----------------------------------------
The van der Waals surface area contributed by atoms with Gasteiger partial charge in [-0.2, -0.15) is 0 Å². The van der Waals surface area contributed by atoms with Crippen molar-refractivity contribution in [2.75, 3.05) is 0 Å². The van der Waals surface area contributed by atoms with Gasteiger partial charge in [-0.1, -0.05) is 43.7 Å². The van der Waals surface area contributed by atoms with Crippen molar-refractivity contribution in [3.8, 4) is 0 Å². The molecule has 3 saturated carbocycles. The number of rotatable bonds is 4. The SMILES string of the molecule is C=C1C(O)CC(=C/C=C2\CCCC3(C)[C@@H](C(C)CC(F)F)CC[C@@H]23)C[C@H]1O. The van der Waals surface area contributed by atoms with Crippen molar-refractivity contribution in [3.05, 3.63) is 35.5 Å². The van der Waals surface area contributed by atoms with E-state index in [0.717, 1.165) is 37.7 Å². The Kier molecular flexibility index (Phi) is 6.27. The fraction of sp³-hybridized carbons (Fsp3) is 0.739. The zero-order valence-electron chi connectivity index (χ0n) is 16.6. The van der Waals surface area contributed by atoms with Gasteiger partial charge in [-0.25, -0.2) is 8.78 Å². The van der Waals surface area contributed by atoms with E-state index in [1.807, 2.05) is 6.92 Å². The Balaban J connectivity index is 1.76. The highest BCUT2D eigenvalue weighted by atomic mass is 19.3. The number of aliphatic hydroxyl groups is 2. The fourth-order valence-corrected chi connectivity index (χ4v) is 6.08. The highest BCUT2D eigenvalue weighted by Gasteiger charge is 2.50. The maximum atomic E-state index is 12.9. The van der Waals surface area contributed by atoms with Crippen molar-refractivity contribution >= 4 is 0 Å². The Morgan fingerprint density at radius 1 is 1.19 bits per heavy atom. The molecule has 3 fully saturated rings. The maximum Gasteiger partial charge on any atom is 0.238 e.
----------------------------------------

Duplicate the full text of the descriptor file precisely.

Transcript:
The van der Waals surface area contributed by atoms with Gasteiger partial charge in [-0.2, -0.15) is 0 Å². The van der Waals surface area contributed by atoms with Crippen molar-refractivity contribution in [2.75, 3.05) is 0 Å². The van der Waals surface area contributed by atoms with Gasteiger partial charge in [-0.1, -0.05) is 43.7 Å². The van der Waals surface area contributed by atoms with Crippen molar-refractivity contribution in [3.8, 4) is 0 Å². The molecule has 3 saturated carbocycles. The number of rotatable bonds is 4. The SMILES string of the molecule is C=C1C(O)CC(=C/C=C2\CCCC3(C)[C@@H](C(C)CC(F)F)CC[C@@H]23)C[C@H]1O. The van der Waals surface area contributed by atoms with Crippen molar-refractivity contribution in [3.05, 3.63) is 35.5 Å². The van der Waals surface area contributed by atoms with E-state index in [0.717, 1.165) is 37.7 Å². The Kier molecular flexibility index (Phi) is 6.27. The fraction of sp³-hybridized carbons (Fsp3) is 0.739. The zero-order valence-electron chi connectivity index (χ0n) is 16.6. The van der Waals surface area contributed by atoms with Gasteiger partial charge in [-0.25, -0.2) is 8.78 Å². The van der Waals surface area contributed by atoms with E-state index in [1.807, 2.05) is 6.92 Å². The Balaban J connectivity index is 1.76. The highest BCUT2D eigenvalue weighted by atomic mass is 19.3. The number of aliphatic hydroxyl groups is 2. The fourth-order valence-corrected chi connectivity index (χ4v) is 6.08. The highest BCUT2D eigenvalue weighted by Gasteiger charge is 2.50. The maximum atomic E-state index is 12.9. The van der Waals surface area contributed by atoms with Crippen molar-refractivity contribution >= 4 is 0 Å². The Morgan fingerprint density at radius 1 is 1.19 bits per heavy atom. The molecule has 3 fully saturated rings. The maximum Gasteiger partial charge on any atom is 0.238 e.